Just a heads up, I talk about some darker stuff than usual in this review, including incarceration/institutionalization, trafficking and homelessness, all with regards to queer and trans youth.
When I was 17, two very important people in my life were committed to psych wards by their parents within a few months of each other. They were queer teenagers like me, struggling and failing to cope with the unbearable pressures of society, parents and peers. One of them had an ultimately healing experience in that inpatient facility. The other did not.
Real life stories of queer and trans teens being institutionalized, often when their parents try to “fix” them or just decide they don’t want to deal with them, are entirely too fucking common. It’s not just mental hospitals; our youth are disproportionally incarcerated too. And that’s the cultural reality that forms the foundation of Soil That Binds Us and its unusual ghost story.
STBU is about a world teeming with dangerous ghosts, and a generation of human mediums who can see and sometimes control them. Children whose medium powers awaken are sent to live at high-security “parafacilities” where they will live until they die, or until humanity finds a cure. Petunia (they/them) and Dandelion (he/him) have lived the past 11 years in code red security, being subjected to daily experimentation because of their terrifying medium powers.
Captured after their 99th escape attempt, the pair are scheduled to be separated, despite Petunia’s unique ability to calm Dandelion’s uncontrolled, emotion-driven ghost swarms. But before that can happen, Petunia is kidnapped from the facility by a nefarious medium named Dees, who wants to use them as the “vessel” for… something?
Soil That Binds Us treads some dark territory, touching on the institutionalization of queer youth, being a young runaway, and being preyed on by traffickers. But it’s not a dark story. It takes these real-life horrors and makes them absurd, laughable. The guards and admins at the parafacility are dorks, easily provoked by our heroes’ wit, while Petunia’s kidnappers are comically incompetent, not just at kidnapping but also at baking. That’s not to say it shies away from showing how awful things are for these characters: Dandelion being told he’s going to be put into an induced coma gives me chills even on a reread. But much like the threat of nuclear war, if you can’t laugh at these things, they’ll fucking consume you.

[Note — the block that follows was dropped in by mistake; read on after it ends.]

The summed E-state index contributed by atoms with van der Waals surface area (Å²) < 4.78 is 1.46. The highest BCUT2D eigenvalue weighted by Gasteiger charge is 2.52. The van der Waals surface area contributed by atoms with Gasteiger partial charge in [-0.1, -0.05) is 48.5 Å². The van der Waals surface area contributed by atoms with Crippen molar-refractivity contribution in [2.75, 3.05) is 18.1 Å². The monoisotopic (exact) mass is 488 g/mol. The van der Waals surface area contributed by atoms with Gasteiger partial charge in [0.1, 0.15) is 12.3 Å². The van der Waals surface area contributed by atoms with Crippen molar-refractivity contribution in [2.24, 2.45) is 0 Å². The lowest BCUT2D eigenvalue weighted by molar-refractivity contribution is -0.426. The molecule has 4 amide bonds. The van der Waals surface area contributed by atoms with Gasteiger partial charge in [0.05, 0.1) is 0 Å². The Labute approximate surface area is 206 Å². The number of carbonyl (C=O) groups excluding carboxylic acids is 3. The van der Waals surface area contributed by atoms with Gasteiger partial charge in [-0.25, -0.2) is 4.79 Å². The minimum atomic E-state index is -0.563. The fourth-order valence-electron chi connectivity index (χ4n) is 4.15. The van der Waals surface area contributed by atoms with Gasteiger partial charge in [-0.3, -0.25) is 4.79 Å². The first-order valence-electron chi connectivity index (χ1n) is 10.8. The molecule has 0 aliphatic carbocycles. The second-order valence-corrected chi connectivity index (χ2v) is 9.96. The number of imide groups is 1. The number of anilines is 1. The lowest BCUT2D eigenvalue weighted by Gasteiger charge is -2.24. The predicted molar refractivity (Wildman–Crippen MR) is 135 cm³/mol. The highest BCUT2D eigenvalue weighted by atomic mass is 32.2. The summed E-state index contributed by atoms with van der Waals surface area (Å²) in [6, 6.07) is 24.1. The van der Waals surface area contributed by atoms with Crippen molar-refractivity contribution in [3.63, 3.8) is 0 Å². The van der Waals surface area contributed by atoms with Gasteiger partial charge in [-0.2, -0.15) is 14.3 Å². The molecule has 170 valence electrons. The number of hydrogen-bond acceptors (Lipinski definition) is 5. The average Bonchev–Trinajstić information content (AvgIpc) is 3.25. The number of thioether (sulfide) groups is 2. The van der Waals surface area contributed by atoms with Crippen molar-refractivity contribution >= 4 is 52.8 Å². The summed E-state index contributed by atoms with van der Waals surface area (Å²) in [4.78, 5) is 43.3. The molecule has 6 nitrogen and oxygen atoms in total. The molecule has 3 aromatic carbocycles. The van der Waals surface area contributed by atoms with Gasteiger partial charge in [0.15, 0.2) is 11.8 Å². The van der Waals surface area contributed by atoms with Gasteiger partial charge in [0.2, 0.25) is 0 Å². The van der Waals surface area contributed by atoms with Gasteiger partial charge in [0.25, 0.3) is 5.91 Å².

And besides that, STBU is also a power fantasy about turning the tables on the fuckers who put us in those situations. What if cishets saw queerness as a threat because it WAS a threat? What if your rage or fear could call down razor-sharp spirits to defend you? What if that girl you fell in love with living on the streets gave you fucking pyrokinetic abilities? If STBU triggers my anxieties about these kinds of things, it also soothes them by the same turn.
There’s value in that. The cultural, generational trauma of institutional homophobia and transphobia weighs on all of us, impacting our self-worth, our sense of history, even our health. Stories like this, that recontextualize those specters into something funny, something absurd, something that can be defeated, help lessen that trauma. The less we’re scared of these things, the more prepared we are to fight them. It’s restorative. It’s healing.
Part of the skill of getting out of bed every day is learning to live with horrible things hanging over us. Normies use denial or rationalization to cope – the bad things aren’t real, or they’re far away and won’t affect me. Optimists put on a brave face, confident that things will work out for the best… somehow. Nihilists accept that nothing has inherent meaning or value, so threats become less threatening. Absurdists are like nihilists, except that they have a sense of humor about it. Sure, we’re living in hell and people are always going to be awful, but life is meaningless and we’re all just meat so you might as well have a laugh and a good time before you rot! If you were still somehow wondering, STBU is solidly in the absurdist camp, as am I.
But the flipside of absurdism’s cavalier qualities is this: nothing has inherent meaning, but what matters is what matters to you. And Soil That Binds Us does care, despite the incessant sass of its heroes. It cares about personal and bodily autonomy, about freedom and respect, about friendship and mutual support. It portrays an underground of free mediums who come to each others’ aid without expecting anything in return, except maybe someone to bounce one-liners and pranks off of. It’s serious business to them, even if they’re laughing the whole time.
That’s the kind of queer community that I come from, and that I believe in. In a world where q/t youths’ “family” locks them up, criminalizes them, isolates and others them, drives them from home to homeless shelter to the streets, we need to be there picking up the slack wherever we can. Nothing in life matters, but protecting our kids matters to me. It seems to matter to Soil That Binds Us. I hope, sincerely, that it matters to you.
One comment on “Soil That Binds Us”
Thank you for pointing me to this excellent story, and for your insightful, intelligent and passionate essay.